Yesterday was a gorgeous, sunny day. The Younger Daughter persuaded us it we needed to see Pickle Spring Natural Area, a space administered by the Missouri Department of Conservation located a few miles outside Farmington. Total acreage isn't huge, but it includes a 2-mile long hiking trail. A rock with a plaque on it lets hikers know they're about to see an area that's been recognized as a National Natural Landmark by the National Park Service, a designation the average person has never heard of and has no clue exists.
There were a lot of people out hiking, all lured out by the warm sunny weather. Pickle Spring has a fairly small parking lot, but earlier in the day must have maxed out because there were cars parked on the roadside when we arrived. We thought we'd have to do the same but someone left the lot just as we arrived. The area is basically no amenities. There's the parking lot and one picnic table -- no comfort station, no water. I had to wonder a little bit about just how crowded it might get if the Missouri Department of Conservation provided better directions in tourist guides or had signage out on Highway 32.
As it is, the big state guide to tourist attractions in Missouri just says Pickle Spring is in Farmington, which is sort of true. It's a few miles east of town and private property close to it probably has a Farmington address. That guide, however, does not say one word about how to find it. You have to go the Department of Conservation website to get driving directions. You have to turn off State Highway 32 on to a county road. After you've driven a half mile or so down that road, there is one sign right where you have to turn on to a gravel road to get to the Pickle Spring parking lot. In short, you either have to be local enough to know the place exists or be willing to put some effort into locating it. Lots of people must put the effort in, though, because the area is laced with social trails. Lots and lots of places where multiple people obviously decided they didn't feel the need to do a switchback or decided a shortcut would be handy.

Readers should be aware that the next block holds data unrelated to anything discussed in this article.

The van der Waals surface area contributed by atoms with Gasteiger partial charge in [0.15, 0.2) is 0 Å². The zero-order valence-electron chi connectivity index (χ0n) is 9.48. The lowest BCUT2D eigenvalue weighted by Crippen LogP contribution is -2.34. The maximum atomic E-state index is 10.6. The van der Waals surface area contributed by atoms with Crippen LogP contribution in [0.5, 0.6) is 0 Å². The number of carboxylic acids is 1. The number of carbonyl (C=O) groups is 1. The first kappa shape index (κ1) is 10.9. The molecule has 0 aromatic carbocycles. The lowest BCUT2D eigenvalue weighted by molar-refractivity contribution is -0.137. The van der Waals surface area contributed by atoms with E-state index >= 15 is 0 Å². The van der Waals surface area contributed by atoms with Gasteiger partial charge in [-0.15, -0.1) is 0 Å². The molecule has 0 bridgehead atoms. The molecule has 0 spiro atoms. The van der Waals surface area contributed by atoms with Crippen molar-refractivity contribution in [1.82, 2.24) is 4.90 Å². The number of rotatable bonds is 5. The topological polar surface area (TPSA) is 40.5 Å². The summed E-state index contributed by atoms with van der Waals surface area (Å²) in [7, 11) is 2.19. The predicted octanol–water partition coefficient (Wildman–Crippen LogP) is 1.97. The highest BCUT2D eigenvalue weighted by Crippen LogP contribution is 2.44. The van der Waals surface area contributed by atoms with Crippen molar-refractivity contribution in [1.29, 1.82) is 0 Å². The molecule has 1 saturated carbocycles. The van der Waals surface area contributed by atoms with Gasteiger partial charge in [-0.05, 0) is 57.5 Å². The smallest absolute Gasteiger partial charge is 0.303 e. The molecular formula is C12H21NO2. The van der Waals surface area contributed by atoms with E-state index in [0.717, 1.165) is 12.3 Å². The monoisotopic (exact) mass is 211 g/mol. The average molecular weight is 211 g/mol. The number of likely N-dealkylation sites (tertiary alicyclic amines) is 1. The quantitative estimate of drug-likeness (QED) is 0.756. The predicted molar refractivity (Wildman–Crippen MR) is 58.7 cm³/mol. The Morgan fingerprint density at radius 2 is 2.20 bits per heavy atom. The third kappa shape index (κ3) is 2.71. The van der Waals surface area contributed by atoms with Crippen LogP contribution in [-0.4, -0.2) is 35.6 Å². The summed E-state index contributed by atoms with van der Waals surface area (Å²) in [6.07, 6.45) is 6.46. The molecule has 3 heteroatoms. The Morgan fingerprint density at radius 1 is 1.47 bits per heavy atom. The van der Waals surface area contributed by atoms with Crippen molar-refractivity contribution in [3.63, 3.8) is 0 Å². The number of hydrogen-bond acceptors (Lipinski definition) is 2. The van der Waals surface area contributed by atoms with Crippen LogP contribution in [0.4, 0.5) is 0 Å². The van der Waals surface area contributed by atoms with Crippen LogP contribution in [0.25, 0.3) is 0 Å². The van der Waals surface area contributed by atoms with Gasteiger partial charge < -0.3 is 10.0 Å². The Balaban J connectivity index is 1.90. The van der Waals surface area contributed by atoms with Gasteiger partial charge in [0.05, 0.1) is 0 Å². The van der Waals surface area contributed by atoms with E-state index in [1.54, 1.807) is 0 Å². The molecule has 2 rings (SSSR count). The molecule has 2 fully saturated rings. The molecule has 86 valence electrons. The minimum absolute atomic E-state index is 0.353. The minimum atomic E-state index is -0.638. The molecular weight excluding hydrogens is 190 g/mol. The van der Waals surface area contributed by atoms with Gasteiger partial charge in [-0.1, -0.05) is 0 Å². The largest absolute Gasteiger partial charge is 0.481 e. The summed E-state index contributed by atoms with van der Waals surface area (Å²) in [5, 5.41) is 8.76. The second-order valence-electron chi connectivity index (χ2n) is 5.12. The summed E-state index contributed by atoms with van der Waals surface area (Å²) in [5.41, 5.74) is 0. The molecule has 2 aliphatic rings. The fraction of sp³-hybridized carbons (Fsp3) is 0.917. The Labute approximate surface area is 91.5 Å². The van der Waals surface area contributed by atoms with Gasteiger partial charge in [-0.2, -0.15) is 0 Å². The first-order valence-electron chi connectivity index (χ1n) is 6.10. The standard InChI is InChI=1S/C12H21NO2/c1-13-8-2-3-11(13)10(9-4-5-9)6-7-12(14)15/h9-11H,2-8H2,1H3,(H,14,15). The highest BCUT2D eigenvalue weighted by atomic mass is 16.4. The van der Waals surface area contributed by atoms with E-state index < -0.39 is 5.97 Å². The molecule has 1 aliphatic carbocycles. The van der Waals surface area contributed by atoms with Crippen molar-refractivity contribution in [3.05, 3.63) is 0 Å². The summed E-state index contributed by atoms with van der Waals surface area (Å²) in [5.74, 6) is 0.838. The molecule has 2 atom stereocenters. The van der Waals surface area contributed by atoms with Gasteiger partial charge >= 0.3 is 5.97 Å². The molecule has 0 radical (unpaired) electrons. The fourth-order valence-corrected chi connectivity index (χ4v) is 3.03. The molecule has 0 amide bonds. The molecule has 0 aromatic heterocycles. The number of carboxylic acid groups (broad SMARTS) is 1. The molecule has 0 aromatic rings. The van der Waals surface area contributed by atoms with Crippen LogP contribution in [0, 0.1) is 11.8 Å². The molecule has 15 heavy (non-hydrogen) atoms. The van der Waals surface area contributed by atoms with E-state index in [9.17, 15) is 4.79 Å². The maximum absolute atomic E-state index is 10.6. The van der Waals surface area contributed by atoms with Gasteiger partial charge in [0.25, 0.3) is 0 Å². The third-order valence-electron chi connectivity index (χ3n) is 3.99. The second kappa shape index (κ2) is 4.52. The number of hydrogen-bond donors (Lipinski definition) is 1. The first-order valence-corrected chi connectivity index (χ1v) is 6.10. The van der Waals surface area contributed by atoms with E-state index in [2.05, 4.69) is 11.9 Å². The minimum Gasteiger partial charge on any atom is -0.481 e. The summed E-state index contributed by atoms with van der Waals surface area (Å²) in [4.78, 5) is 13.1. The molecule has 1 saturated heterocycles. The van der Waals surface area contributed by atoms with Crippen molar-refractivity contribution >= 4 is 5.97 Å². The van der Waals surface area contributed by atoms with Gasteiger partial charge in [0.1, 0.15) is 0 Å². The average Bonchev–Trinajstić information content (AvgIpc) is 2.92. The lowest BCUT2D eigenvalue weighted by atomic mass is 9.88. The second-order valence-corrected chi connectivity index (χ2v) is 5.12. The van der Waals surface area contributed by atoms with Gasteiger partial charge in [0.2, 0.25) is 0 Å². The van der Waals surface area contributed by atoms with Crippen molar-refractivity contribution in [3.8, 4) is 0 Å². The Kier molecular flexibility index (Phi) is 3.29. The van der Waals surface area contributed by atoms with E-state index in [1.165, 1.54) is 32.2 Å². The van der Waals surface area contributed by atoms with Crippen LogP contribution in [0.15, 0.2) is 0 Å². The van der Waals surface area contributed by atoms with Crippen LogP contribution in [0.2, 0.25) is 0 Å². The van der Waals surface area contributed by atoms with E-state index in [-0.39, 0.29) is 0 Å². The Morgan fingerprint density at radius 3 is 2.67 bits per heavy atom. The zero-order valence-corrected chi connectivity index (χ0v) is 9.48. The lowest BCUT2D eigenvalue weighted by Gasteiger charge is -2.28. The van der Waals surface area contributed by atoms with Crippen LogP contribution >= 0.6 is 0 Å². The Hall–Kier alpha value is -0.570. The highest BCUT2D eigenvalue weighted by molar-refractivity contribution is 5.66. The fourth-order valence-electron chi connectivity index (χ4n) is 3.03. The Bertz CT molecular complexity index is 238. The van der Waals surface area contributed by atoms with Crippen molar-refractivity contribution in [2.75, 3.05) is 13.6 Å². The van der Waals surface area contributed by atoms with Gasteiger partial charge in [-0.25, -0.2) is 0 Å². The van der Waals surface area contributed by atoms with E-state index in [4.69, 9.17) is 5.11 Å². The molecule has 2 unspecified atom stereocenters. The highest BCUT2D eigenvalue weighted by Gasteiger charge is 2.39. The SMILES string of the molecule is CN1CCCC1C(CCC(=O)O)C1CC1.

Those shortcuts, incidentally, served as yet more proof people can be idiots. There were a couple that no doubt evolved because some fool decided he or she didn't want to do a long switchback to get to an upper portion of the trail but in doing so they unknowingly skipped right by some of the niftiest rock formations or a spectacular overlook. Their desire to avoid walking a few extra feet -- something I truly don't understand when you're on a hiking trail, by the way. You've decided to go for a hike that you know is 2 miles long. Why decide in mid-hike to make it shorter? Anyway, the desire to skip going the long way around on a switchback means they also fail to see stuff like a lovely little waterfall or some unique stone formations.
Besides seeing some interesting eroded rock, we found Spring. The service berries were blooming, there were violets and other wildflowers at ground level, and there were these flowering shrubs, which I think are a type of magnolia. We were kind of hoping the dogwoods would have started blooming, but it was still a little early for them. Saw a lot of dogwoods where the buds looked like they could burst open any second, but they hadn't done it yet as of yesterday.
Overall, it was a nice hike in an interesting area. The trail is long enough to feel like you've actually hiked, not just walked to an overlook by a parking lot, but short enough to qualify for a leisurely afternoon outing. The one thing I'd do differently if we did it again is to wear different shoes. My Converse All-Stars weren't quite right for the walking we did. The Younger Daughter says there's a similar Department of Conservation Natural Area not far from Pickle Spring so the next time we feel like walking we'll check that one out.